Tuesday, March 13, 2012
I bought Csoki as a tiny puppy during my first year in Sarospatak, Hungary. I chose the rare brown Puli (Hungarian sheep-herding breed) because my best friend, Lois Craven, had one and raved about what good pets they make. I was never disappointed!
Csoki means "chocolate" in Hungarian. She was a very good companion throughout my three years in Sarospatak. When George entered my life, Csoki loved him at once and it wasn't long before it became obvious that Csoki preferred him over me.
Csoki was incredibly smart. When we had Abigail, she knew, even without us telling her, to walk around the baby blanket on the floor. She knew what rooms she was allowed to enter and which she was not. Her only fault, if I could say that, was how much she loved to inform everyone who entered the apartment building that she was there. She would bark at any little noise. In her later years this became less and less of a problem because she became deaf.
She also went blind.
But she was happy and content and a great friend up until the end.
Today we buried her in our friends' field and planted a blue spruce over the grave. The children have done their share of crying and have asked lots of questions about life and death. As hard as it is, we feel that it was appropriate to introduce the children to death in this way. We also have had the opportunity to talk to them about eternal life and what an incredible hope God has given us through the sacrifice and resurrection of Jesus Christ!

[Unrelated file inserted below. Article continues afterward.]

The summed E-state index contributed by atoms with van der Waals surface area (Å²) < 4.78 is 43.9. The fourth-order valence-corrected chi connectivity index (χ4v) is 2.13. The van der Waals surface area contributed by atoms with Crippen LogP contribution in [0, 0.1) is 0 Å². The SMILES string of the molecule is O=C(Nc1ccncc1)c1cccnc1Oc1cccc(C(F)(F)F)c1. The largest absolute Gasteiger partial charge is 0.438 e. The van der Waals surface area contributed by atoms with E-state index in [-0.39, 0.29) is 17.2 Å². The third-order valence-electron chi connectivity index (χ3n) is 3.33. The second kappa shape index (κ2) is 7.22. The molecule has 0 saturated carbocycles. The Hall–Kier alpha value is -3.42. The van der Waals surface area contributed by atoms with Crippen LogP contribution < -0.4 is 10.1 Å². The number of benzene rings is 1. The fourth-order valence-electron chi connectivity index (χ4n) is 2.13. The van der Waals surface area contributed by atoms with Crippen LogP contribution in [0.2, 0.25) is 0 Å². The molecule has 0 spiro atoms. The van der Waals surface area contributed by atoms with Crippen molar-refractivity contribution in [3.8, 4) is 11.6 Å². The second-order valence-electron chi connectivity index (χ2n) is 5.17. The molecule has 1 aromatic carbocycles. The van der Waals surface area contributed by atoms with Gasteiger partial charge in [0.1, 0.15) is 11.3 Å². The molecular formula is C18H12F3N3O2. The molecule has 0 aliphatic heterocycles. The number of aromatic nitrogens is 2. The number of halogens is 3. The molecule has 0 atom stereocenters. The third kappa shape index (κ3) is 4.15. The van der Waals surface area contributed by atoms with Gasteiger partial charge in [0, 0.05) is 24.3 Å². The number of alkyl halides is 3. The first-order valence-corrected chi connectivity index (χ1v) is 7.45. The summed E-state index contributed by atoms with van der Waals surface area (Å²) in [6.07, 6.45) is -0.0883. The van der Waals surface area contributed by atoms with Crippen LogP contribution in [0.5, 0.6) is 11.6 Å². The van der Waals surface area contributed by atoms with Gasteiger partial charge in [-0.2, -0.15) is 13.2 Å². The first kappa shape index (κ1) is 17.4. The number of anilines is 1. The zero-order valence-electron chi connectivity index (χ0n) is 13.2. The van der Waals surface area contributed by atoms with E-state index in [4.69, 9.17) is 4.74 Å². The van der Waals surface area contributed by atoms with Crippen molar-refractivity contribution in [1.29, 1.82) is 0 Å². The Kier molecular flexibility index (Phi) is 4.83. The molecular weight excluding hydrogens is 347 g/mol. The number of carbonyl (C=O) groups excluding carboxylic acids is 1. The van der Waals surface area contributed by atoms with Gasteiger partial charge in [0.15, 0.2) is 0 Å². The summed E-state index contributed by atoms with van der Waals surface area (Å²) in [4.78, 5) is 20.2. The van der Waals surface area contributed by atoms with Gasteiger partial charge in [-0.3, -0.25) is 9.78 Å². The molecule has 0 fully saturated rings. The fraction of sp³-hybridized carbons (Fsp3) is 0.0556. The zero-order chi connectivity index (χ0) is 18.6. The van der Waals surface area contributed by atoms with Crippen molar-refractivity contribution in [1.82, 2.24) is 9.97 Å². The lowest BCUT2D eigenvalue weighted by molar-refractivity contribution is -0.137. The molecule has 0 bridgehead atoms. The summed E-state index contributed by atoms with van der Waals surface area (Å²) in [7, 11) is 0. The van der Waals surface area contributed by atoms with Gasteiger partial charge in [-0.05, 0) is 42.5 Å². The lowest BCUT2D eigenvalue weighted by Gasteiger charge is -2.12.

But tonight we're all sad. The little carpet she used to lie on is empty. Our little chocolate is no longer here.
Friday, March 9, 2012
Monday, March 5, 2012
Although we've lived overseas for 15 years, George and I are the most comfortable with our surroundings when we are in the States. For our children, however, it's the other way around. Ukraine is home. It is more familiar and predictable than anywhere else. This results in some funny moments when it becomes so plain to us that we are raising our kids overseas. The things that they find normal and the things that they find strange are opposite of what we consider normal or strange. Here is a list of our top 10 examples:
10. Consider ice in a beverage a novelty
9. Have trouble opening doors with a round door handle
8. Celebrate Christmas in January
7. Ask questions such as, “Which castle will my husband propose to me at?”
6. Captivated by drinking fountains
5. Enjoy potato chips in the flavors of caviar and crab
4. Pretend play “border crossing”
3. Can sing “Lord I lift your name on high” in Russian but not in English
2. Confusion over boxes along U.S. streets – answer: mailboxes
1. Utter surprise upon arriving at Chicago airport that “everyone talks like we do.”